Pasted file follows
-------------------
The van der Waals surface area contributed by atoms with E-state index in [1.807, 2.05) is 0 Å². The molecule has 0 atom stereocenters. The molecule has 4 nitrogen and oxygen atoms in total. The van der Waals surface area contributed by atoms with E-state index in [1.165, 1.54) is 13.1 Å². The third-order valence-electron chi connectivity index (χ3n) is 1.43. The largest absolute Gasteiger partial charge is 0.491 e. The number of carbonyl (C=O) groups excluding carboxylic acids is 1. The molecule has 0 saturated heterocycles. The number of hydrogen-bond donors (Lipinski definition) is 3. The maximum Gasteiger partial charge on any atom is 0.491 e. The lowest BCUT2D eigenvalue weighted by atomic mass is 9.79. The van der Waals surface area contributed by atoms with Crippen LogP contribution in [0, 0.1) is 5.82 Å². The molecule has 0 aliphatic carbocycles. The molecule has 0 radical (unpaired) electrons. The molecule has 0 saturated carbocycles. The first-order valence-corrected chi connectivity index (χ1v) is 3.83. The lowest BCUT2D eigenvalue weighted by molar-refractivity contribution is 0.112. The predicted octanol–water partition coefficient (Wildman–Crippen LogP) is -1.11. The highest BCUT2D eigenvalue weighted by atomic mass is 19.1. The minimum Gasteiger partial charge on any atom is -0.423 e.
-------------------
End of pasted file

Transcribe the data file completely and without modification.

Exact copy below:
The van der Waals surface area contributed by atoms with E-state index in [1.807, 2.05) is 0 Å². The molecule has 0 atom stereocenters. The molecule has 4 nitrogen and oxygen atoms in total. The van der Waals surface area contributed by atoms with E-state index in [1.165, 1.54) is 13.1 Å². The third-order valence-electron chi connectivity index (χ3n) is 1.43. The largest absolute Gasteiger partial charge is 0.491 e. The number of carbonyl (C=O) groups excluding carboxylic acids is 1. The molecule has 0 saturated heterocycles. The number of hydrogen-bond donors (Lipinski definition) is 3. The maximum Gasteiger partial charge on any atom is 0.491 e. The lowest BCUT2D eigenvalue weighted by atomic mass is 9.79. The van der Waals surface area contributed by atoms with Crippen LogP contribution in [0, 0.1) is 5.82 Å². The molecule has 0 aliphatic carbocycles. The molecule has 0 radical (unpaired) electrons. The molecule has 0 saturated carbocycles. The first-order valence-corrected chi connectivity index (χ1v) is 3.83. The lowest BCUT2D eigenvalue weighted by molar-refractivity contribution is 0.112. The predicted octanol–water partition coefficient (Wildman–Crippen LogP) is -1.11. The highest BCUT2D eigenvalue weighted by atomic mass is 19.1. The minimum Gasteiger partial charge on any atom is -0.423 e.